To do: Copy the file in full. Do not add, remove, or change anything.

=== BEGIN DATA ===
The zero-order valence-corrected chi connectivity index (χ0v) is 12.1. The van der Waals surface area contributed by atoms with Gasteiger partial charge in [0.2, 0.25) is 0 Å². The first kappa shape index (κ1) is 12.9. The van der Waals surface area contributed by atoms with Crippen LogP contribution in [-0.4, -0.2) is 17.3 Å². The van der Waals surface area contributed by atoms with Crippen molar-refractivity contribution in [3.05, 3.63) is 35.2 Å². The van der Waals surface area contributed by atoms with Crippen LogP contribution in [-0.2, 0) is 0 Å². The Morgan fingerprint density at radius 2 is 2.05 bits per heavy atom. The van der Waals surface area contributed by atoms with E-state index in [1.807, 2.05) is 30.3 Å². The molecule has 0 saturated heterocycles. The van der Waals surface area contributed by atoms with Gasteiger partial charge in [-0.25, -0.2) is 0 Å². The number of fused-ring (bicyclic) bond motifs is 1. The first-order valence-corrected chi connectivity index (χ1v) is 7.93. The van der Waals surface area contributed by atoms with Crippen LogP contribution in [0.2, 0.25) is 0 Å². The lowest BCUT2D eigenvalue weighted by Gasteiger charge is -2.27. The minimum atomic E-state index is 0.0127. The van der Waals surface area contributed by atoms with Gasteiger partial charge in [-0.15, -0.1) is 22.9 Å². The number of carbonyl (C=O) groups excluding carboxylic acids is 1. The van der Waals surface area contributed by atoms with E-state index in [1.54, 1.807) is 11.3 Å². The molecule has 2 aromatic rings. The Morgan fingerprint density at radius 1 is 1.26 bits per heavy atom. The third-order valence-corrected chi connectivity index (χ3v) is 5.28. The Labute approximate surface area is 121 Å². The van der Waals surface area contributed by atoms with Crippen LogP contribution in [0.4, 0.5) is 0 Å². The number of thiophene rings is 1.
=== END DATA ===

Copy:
The zero-order valence-corrected chi connectivity index (χ0v) is 12.1. The van der Waals surface area contributed by atoms with Gasteiger partial charge in [0.2, 0.25) is 0 Å². The first kappa shape index (κ1) is 12.9. The van der Waals surface area contributed by atoms with Crippen LogP contribution in [-0.4, -0.2) is 17.3 Å². The van der Waals surface area contributed by atoms with Crippen molar-refractivity contribution in [3.05, 3.63) is 35.2 Å². The van der Waals surface area contributed by atoms with Crippen LogP contribution in [-0.2, 0) is 0 Å². The Morgan fingerprint density at radius 2 is 2.05 bits per heavy atom. The van der Waals surface area contributed by atoms with E-state index in [1.807, 2.05) is 30.3 Å². The molecule has 0 saturated heterocycles. The van der Waals surface area contributed by atoms with Gasteiger partial charge in [-0.25, -0.2) is 0 Å². The number of fused-ring (bicyclic) bond motifs is 1. The first-order valence-corrected chi connectivity index (χ1v) is 7.93. The van der Waals surface area contributed by atoms with Crippen LogP contribution in [0.2, 0.25) is 0 Å². The lowest BCUT2D eigenvalue weighted by Gasteiger charge is -2.27. The minimum atomic E-state index is 0.0127. The van der Waals surface area contributed by atoms with Gasteiger partial charge in [-0.15, -0.1) is 22.9 Å². The number of carbonyl (C=O) groups excluding carboxylic acids is 1. The van der Waals surface area contributed by atoms with E-state index in [1.54, 1.807) is 11.3 Å². The molecule has 2 aromatic rings. The Morgan fingerprint density at radius 1 is 1.26 bits per heavy atom. The third-order valence-corrected chi connectivity index (χ3v) is 5.28. The Labute approximate surface area is 121 Å². The van der Waals surface area contributed by atoms with Crippen LogP contribution in [0.4, 0.5) is 0 Å². The number of thiophene rings is 1.